You should not memorize anything. It does not work and completely wastes your time. Things which are important to you, you will remember automatically. Things you use often you will remember automatically.

For everything else, just store pointers or references which will help you to look it up when it is relevant. Like Albert said.

Collapse
shiftyp profile image
Ryan Lynch (he/him)

This is an interesting question! As a learner I experiment, as opposed reading and memorizing. There are definitely things I know many aspects of, but I've built that up mostly by building and breaking rather than explicitly trying to commit things to memory.

Collapse
ferricoxide profile image
Thomas H Jones II

Really, it's only worth memorizing things that help you get done the things you currently need to get done. The rest? As long as you know enough to formulate a worthwhile search query and be able to make the results actionable, you're good.

Collapse
vickilanger profile image
Vicki (she/her)

I recently wrote about analysis paralysis. I think you’ve done an awesome job talking about what leads to a constant loop of searching and learning.

Would you mind if I used your ideas to build a talk I’m hoping to give?


Collapse
swarupkm profile image
Swarup Kumar Mahapatra

Memorize the "what is" of everything, instead of "how to" of everything.

Collapse
swiknaba profile image
Lud

Commands that I need at least once per hour are all in my bash_profile with an alias to a short memorable abbreviation. I don't know my abbreviations by hard, but have them in my muscle memory. In case I forgot, I check out my bash profile. Or google it. Works like a charm, and is super fast.

Collapse
nineismine profile image
nineismine

I think the biggest most important thing that we need to work on retaining as a software engineer is ROUGHLY what tools are available, what systems compliment each other and what trends are emerging. I know that this is somewhat bare bones in terms of direction, but to better explain what I mean here I will simply refer to the idea that I hear kicked around pretty often.

Knowing what you don't know :
theemotionmachine.com/wisdom-in-ig...

It is most important for us engineers to keep a tight bead on what we don't know and to continue tirelessly working to expand, enlighten and adapt.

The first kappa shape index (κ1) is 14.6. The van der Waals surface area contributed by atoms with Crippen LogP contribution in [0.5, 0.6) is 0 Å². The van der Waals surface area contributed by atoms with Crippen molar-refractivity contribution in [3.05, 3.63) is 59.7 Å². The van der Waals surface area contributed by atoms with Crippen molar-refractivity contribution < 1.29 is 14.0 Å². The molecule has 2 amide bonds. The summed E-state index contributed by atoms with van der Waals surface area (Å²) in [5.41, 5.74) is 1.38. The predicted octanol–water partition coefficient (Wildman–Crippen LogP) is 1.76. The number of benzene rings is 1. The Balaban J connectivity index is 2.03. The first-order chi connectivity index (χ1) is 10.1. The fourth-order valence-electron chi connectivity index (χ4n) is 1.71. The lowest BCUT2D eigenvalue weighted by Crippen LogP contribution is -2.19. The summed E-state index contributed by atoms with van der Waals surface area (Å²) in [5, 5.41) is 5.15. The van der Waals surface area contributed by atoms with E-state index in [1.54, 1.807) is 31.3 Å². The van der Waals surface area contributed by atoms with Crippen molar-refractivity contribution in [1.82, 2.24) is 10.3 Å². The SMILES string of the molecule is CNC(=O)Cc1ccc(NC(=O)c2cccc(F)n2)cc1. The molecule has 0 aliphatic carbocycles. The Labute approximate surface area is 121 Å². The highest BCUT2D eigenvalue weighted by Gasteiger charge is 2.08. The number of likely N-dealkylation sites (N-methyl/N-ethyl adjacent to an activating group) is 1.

Collapse
jwp profile image
John Peters

In 1985, I took my first IT job working for a defense contactor. They, did very low level software work on Naval Targeting computers. The computers were still in prototype mode where they used emulators that acted as the CPU.

Connected to the emulator was a LED display. The engineers used that panel to punch in op codes. They were progrmming in op codes. This meant they knew all of them, their parameters and output. It must have taken them years. Today, none of that knowledge is relevant. Moral: Be very careful in investing effort into spooky, obscure , unproven, or secret projects.

For me, I take the road closest to the customer, not the deep internals stuff. I read continuously but only dive in after the thing is well established.

Collapse
dipubd profile image
Sudipto Chandra

I follow this rule: Only memorize things that you have looked up three times during my current project, and forget as soon as you are done with it.

Collapse
bugsysailor profile image
Bugsy Sailor

How do you remember if you've looked something up three times? ;)

Collapse
jankapunkt profile image
Jan Küster

Know how to ask questions and you will get good answers.

Collapse
leob profile image
leob

I say OPTION 5 by a long shot ... memorizing is way overvalued, skill, productivity and quality are all that counts, so memorize only what you feel goes toward improving the latter 3. Yes, concepts are what's worth memorizing, but with concepts I'd rather call it "internalizing".

Collapse
jonathands profile image
Jonathan DS

Honestly, I have no idea.

that was quite honest

Collapse
osde8info profile image
Clive Da

dont bother remembering anything just bookmark it (i used to have 10000 bookmarks on delicio.us before it shut down)

Collapse
jenc profile image
jen chan

Hilarious post, and you illustrated a cycle of self pressure and meta anxiety throughout the learning process so well.

Collapse
jcs224 profile image
Joe Sweeney

I don't feel any guilt about looking things up as often as I need to. Over time, if I'm referencing the same material over and over, it will tend to stick eventually.

Collapse
kleene1 profile image
kleene1

You can memorize some stuff, practise is important. Maybe have some files of your previous work.